Monday, July 20, 2020

Why Spotify bought Joe Rogan’s podcast

Joe Rogan, one of theworld's most popular podcasters is making his show, The Joe Rogan Experience,a Spotify exclusive. This is huge industry changing news.



The show hasn't evenbeen available in Spotify up until this point, and the company is reportedly spending potentially more than $100million to bring it over.

This means that if you wannalisten to The Rogan Show, you're going to have to download Spotify. Now, you probably think moreof music than podcasting when you hear Spotify's name, but this Rogan deal is actually an essential part of the company's plan to become the biggest name in audio.

To understand why, we have to look at the big picture. Spotify made itspodcasting ambitions known in 2019 with three acquisitions. Basically back-to-back, it bought two podcast networks, Gimlet Media and Parcast, and a podcast creation company called Anchor.

All together, the companyspent around $400 million for those three companies combined. Then this year, it alsoacquired The Ringer and Bill Simmons Flagship show for reportedly around $196 million. The team spent a lot ofmoney all in an effort to lock down some of theindustry's top content, committing it to Spotify's library, but Spotify attempted exclusives with big name record releases and the strategy failed years ago.

So why is it investingso much in podcasts now? It's about gettingpeople to use it to app. Similarly to how Amazon knows the items people most want to buy and develops its ownproducts around that data. Spotify knows what contentlisteners search for the most, and that data informsit's purchasing decisions.

The company said whenit bought Rogan show, that it was one of themost searched podcasts. It needed the show to becomethe go to place for listening and this is critical. Rogan show is free to listen to. People don't need SpotifyPremium to hear or watch it. Instead, they pay with their data. Spotify also doesn'tneed people to subscribe because it makes money ina more traditional way too. - [Announcer] This episode the podcast is brought to you by stamps.com.

This is We've been sponsored by stamps.com for seven years now. It's amazing - There's never been a single podcast company that sells ads, makes content, has a popular podcast player and gives people the toolsto create their own shows. Spotify now has all of that. It's just a question ofgetting people to use it.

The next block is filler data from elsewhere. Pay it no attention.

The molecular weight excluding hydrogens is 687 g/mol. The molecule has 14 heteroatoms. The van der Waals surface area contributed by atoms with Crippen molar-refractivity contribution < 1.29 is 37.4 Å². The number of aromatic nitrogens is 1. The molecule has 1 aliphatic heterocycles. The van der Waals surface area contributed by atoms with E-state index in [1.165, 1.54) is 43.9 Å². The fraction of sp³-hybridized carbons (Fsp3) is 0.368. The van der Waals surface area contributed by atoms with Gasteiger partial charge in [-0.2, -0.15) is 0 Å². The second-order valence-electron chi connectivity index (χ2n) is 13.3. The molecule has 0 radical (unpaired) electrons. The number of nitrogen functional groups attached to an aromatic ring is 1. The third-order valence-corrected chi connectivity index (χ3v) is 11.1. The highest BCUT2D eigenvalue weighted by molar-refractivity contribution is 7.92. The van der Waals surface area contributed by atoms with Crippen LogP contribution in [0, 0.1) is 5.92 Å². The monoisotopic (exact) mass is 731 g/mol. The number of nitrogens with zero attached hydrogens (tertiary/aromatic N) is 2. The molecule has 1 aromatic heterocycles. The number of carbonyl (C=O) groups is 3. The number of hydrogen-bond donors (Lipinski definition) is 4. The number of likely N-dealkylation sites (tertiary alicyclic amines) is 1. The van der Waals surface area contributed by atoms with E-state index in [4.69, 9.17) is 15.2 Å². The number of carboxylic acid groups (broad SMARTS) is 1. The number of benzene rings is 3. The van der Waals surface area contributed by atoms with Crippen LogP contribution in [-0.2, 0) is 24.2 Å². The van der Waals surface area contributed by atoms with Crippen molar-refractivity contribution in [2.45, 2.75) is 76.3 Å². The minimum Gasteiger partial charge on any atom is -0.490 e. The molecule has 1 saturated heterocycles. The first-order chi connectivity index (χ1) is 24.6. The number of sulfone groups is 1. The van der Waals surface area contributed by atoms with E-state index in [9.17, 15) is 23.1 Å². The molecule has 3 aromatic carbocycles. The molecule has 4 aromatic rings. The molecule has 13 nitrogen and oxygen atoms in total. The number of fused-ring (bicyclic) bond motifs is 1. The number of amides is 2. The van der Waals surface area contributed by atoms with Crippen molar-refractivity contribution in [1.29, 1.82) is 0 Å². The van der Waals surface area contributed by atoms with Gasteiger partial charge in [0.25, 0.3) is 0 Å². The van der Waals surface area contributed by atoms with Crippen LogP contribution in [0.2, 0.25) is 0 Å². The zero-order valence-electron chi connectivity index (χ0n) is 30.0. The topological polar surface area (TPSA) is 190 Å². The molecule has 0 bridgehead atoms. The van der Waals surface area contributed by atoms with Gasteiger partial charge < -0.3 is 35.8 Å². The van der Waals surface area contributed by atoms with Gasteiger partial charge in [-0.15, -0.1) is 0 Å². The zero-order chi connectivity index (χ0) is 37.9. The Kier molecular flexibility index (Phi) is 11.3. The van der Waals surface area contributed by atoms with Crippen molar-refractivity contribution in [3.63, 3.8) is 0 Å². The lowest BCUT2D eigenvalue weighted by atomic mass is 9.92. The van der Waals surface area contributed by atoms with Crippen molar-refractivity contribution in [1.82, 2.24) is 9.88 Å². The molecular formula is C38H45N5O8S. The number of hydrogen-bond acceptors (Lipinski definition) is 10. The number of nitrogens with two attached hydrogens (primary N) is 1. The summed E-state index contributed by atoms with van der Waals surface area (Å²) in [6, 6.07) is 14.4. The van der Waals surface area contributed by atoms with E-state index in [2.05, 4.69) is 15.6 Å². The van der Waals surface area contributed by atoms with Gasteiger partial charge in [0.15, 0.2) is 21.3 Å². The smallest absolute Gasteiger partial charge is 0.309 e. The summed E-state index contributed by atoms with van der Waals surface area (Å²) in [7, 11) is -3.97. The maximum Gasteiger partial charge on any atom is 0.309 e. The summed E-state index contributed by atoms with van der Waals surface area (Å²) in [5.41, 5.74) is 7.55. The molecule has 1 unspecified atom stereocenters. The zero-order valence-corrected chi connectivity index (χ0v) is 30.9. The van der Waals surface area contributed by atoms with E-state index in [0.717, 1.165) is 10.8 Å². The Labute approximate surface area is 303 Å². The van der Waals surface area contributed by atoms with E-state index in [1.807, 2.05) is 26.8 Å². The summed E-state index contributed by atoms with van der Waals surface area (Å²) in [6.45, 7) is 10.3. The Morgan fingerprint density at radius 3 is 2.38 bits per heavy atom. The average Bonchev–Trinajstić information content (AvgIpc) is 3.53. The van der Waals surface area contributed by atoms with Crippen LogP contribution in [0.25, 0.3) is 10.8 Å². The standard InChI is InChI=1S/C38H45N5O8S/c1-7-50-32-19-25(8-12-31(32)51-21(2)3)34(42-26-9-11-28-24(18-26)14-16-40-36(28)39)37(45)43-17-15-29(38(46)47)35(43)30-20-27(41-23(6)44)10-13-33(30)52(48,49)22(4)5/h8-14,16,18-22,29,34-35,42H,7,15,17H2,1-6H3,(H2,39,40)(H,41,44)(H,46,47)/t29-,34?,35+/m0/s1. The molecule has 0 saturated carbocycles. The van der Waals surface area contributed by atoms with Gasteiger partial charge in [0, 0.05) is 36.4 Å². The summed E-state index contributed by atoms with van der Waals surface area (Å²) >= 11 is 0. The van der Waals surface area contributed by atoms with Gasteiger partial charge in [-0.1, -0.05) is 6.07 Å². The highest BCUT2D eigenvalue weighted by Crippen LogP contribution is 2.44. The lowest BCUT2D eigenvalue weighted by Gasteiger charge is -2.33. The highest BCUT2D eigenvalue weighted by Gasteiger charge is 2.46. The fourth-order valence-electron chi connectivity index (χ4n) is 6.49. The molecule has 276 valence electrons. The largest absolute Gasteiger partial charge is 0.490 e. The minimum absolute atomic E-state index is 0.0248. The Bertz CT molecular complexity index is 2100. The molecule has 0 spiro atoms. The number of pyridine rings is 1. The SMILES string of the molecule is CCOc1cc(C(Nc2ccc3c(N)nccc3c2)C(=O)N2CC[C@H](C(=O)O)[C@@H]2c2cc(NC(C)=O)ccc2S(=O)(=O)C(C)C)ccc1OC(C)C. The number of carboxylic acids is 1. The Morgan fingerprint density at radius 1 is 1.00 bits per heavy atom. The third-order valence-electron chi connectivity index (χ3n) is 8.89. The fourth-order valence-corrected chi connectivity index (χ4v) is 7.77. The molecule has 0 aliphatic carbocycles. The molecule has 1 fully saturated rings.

Big names like Joe Rogan, bring people to the platform, but a large show library keeps them there. Spotify says it has more thana million podcasts available and that during the first quarter of 2020, 70% of shows were created with Anchor. On top of all these acquisitions and deals, Spotify also created newtech for generating playlist and inserting ads.

It now algorithmically generates podcast playlists, and launched its own advertising tool called Streaming Ad Insertion, which allows targeted adsto be placed into shows as people listen to them, which again, relies onthat critical user data we talked about earlier. And then of course, it launched video podcasts in app, which allows it to sway some of YouTube's popular podcasters, over to its platform.

Spotify sees a big opportunityfor podcasts because for one, the competition isn't very strong. Apple, the biggest name inpodcasting up until now, has mostly left its product alone, letting listeners freely come and go and allowing all creators to upload their RSS feeds, without Apple trying toown any show exclusively. It doesn't make its own shows right now and it doesn't sell ads, which would go against its privacy oriented positioning anyway, Spotify can totally own this space.

Even more importantly though, these exclusive podcastscost Spotify a lot upfront, but they could pay off in the future. Every time someone listensto a song on Spotify, the company has to pay therecord labels for that listen. But with podcasts, it deals with the creators directly.

In fact, with its exclusivedeals and its own programming, it actually makes money off each listen because of the ads it places. Now, I should say, Spotify Premium users still hear ads in Spotify programming, so the company is actually double-dipping with the revenue there.

Podcast could belucrative for the company, which is why although it's spending hundreds of millions of dollars on tools and talent for its platform, it'll likely make that money back. Midroll, another podcast ad network, says advertisers can pay anywhere from $18 to $50 per 1000 listeners.

Joe Rogan says his show reaches 190 million downloads per month, meaning he and his teamcould on the low end be making $3 million inrevenue on ads per month. The bigger question ishow Spotify's decisions, affect the broader podcasting industry.

It doesn't use RSS, so it controls the whole system, including the data, which informs not only itsown purchasing decisions, but also its ad targeting. If the technology takes off, we could live in a worldin which podcast ads more closely resemble web ads, in that they're targetedto individual listeners.

This might be okay with some people, but others might worryabout their privacy. Podcast listening data ismore sensitive than music, for example, becausepeople listen to nice shows about potentially telling topics. Just as we've seen peopleon the broader web, make decisions about where they browse or what email or messagingservice they use, based on their privacy.

The same of might happen with podcasting. Podcasting was once equalacross all platforms, but it now seems like therewill be two podcasting worlds, Spotify versus everybody else. Hey everyone, thanks so much for watching.

Make sure you check out ourother big picture episode about how podcasting became as big as it is now and why everyone's talking about it. I hope you're all staying safe and healthy, subscribe to blog. 

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